Introduction: There is a recognized association between atrial fibrillation (AF) and isolated functional tricuspid regurgitation (FTR). In contrast to FTR related to pulmonary hypertension (PH) and left heart disease (LHD), FTR-AF patients have fewer cardiopulmonary co-morbidities.
Hypothesis: Whether isolated FTR impacts the clinical course in AF patients has not been characterized. Surgery is the only definitive corrective therapy, but is associated with very high mortality. Given the risks of stand-alone surgery, and the absence of significant comorbidities which may increase operative risk, understanding the clinical course of AF-FTR is critical to establishing the role of corrective interventions.
Methods: From 2005-2009 local residents with AF and ≥ moderate-severe TR were retrospectively identified. Patients with ≥ moderate-severe aortic or mitral disease, pacemaker leads, congenital heart disease, EF <50%, and pulmonary systolic pressure > 50 mmHg were excluded. Survival was compared to predicted survival using a population of age and sex matched controls from the census bureau.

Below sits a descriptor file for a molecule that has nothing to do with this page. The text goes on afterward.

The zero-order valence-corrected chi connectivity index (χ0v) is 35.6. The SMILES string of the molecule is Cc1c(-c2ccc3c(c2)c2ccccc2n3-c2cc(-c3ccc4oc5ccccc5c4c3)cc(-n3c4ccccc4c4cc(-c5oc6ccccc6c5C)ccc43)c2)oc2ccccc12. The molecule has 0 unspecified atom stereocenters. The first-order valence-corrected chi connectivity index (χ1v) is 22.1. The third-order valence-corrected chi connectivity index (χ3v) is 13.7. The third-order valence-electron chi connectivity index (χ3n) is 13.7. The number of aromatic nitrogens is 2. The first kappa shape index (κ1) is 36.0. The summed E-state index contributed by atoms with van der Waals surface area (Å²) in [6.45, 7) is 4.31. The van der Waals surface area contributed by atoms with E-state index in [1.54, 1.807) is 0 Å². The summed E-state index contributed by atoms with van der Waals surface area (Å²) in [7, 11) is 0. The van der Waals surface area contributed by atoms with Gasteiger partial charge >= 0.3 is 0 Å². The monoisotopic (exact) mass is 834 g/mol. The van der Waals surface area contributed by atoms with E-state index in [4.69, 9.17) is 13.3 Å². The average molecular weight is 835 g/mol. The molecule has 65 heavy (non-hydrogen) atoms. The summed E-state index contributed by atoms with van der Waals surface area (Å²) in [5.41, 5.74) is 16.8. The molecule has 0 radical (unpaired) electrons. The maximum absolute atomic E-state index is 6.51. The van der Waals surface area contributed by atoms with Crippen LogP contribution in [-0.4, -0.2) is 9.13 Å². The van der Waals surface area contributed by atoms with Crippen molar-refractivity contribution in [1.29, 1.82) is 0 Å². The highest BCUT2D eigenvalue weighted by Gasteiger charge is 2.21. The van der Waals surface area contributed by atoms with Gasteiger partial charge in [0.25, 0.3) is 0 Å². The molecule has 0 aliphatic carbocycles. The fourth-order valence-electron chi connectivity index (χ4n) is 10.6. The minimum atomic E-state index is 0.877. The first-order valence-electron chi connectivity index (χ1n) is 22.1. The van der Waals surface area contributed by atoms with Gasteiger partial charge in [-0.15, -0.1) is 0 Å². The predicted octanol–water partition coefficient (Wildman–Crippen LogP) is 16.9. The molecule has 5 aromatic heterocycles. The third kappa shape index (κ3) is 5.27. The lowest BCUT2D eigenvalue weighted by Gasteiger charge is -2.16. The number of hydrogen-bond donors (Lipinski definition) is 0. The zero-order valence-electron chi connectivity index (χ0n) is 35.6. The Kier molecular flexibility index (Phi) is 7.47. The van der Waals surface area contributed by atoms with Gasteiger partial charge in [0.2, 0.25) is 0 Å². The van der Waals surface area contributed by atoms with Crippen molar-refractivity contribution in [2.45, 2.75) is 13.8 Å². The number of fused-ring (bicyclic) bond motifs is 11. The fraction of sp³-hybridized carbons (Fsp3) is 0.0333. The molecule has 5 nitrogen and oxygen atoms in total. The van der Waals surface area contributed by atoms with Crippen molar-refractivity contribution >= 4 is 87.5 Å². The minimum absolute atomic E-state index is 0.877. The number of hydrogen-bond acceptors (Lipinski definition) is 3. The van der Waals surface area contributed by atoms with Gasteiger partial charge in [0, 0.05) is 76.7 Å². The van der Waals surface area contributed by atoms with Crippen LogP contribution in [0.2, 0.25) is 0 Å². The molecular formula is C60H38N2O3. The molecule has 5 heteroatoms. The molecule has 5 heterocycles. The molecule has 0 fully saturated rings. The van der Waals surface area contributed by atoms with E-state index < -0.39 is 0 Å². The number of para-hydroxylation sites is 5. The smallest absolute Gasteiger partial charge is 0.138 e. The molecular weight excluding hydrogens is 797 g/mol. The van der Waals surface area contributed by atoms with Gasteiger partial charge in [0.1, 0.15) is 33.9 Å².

Results: 105 patients with FTR-AF were identified; the mean age at diagnosis was 81.5 years, 77% were female, the mean ejection fraction was 62%, and the mean pulmonary systolic pressure was 35 mmHg. Observed 5-year survival was 49%, and this was significantly lower than predicted survival (63%, P<0.001, Figure 1). Cardiac death occurred in 43% of the study patients.
Conclusions: AF may represent a major cause of isolated functional TR. Although these patients lack significant left heart disease or pulmonary hypertension, observed mortality is higher than expected. It is unclear whether AF or TR is responsible for this excess mortality. Further research into the relationship between TR and AF is needed.